U.S. CitiesCity-Data Forum Index
Covid-19 Information Page
Go Back   City-Data Forum > General Forums > Health and Wellness > Mental Health
 [Register]
Please register to participate in our discussions with 2 million other members - it's free and quick! Some forums can only be seen by registered members. After you create your account, you'll be able to customize options and access all our 15,000 new posts/day with fewer ads.
View detailed profile (Advanced) or search
site with Google Custom Search

Search Forums  (Advanced)
Reply Start New Thread
 
Old 09-28-2012, 09:53 AM
 
571 posts, read 1,026,512 times
Reputation: 1450

Advertisements

I could have sworn that when my husband was younger, he was an extrovert. He's 40 now, and he is says he's an introvert.

There's an interesting article on the characteristics of introverts.
Top 5 Things Every Extrovert Should Know About Introverts » The Definitive Self Improvement Blog - BrianKim.net

But if introverts are 'wired' differently, can they become extroverts? Do any posters on here feel they've changed from one to the other over time?
Reply With Quote Quick reply to this message

 
Old 09-28-2012, 11:59 AM
 
1,245 posts, read 1,574,027 times
Reputation: 1352
Quote:
Originally Posted by Angelcake4 View Post
I could have sworn that when my husband was younger, he was an extrovert. He's 40 now, and he is says he's an introvert.

There's an interesting article on the characteristics of introverts.
Top 5 Things Every Extrovert Should Know About Introverts » The Definitive Self Improvement Blog - BrianKim.net

But if introverts are 'wired' differently, can they become extroverts? Do any posters on here feel they've changed from one to the other over time?

I was an extrovert in my late teens/early twenties and then became extremely introverted during my 30s. And now in my 40s I'm trying to be more extroverted. It's hard. It's also hard to stay motivated because when you think about it, being an extrovert is really only useful if it leads to opportunities or friendships/relationships. Small-talk, chit-chat is really pretty useless.
Reply With Quote Quick reply to this message
 
Old 09-28-2012, 12:41 PM
 
9,237 posts, read 19,610,621 times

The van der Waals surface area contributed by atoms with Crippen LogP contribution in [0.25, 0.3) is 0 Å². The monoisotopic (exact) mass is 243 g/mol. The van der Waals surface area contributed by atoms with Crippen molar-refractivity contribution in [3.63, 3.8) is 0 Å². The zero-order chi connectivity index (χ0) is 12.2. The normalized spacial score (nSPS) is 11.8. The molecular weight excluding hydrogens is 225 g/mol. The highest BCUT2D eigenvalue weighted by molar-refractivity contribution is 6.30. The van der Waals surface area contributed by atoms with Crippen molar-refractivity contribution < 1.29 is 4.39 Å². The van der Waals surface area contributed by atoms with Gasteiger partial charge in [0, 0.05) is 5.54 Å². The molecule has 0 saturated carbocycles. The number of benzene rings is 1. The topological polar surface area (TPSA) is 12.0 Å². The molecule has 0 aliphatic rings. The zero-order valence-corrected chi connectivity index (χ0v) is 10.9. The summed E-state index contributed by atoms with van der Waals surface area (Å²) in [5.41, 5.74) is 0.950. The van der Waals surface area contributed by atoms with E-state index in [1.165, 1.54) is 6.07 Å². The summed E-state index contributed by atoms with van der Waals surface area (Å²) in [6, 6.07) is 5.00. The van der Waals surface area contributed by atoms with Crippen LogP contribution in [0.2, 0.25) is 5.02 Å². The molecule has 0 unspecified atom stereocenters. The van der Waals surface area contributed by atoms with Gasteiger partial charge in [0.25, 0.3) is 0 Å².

Reputation: 22313
My true nature is introvert, but I learned in childhood to "fake extroversion" in order to get a better payoff in certain areas of life. In college and my early 20s, people would have considered me an extrovert, but I was pretty much playing that role because:
1. I was in my early 20s and you're supposed to go out a lot in your early 20s.
2. I was in my early 20s, and you're supposed to have lots of friends in your early 20s.
3. When you're in college and a few years after college, it's hard to afford your own apartment, so you gotta have roommates, whcih requires being friends with them and their friends.
4. I wanted to date guys, and not be completely celibate.

I don't believe that a true extrovert or true introvert can really change from one to the other. Our behavior just changes based on our priorities at the time. A major, sudden change in introversion-extroversion can also be a sign of a mental illness (eg. outgoing person becomes isolative, could be depressed).

There are also shy people who are not really true introverts. They might actually crave contact with other people, but their social anxiety keeps them separate. If they get help to overcome their shyness, then can become quite extroverted, but their nature didn't change, just their behavior.

When I was a kid, people thought I was shy, and I even believed that I was, since that's what I was told. As I got older I learned that I really didn't have social anxiety; I just preferred to not be around people much.

So I guess my point is, a person can't truly change from one to the other, absent a head injury, but if there is an apparent change, it's their behavior that's changed, and there's a reason for it.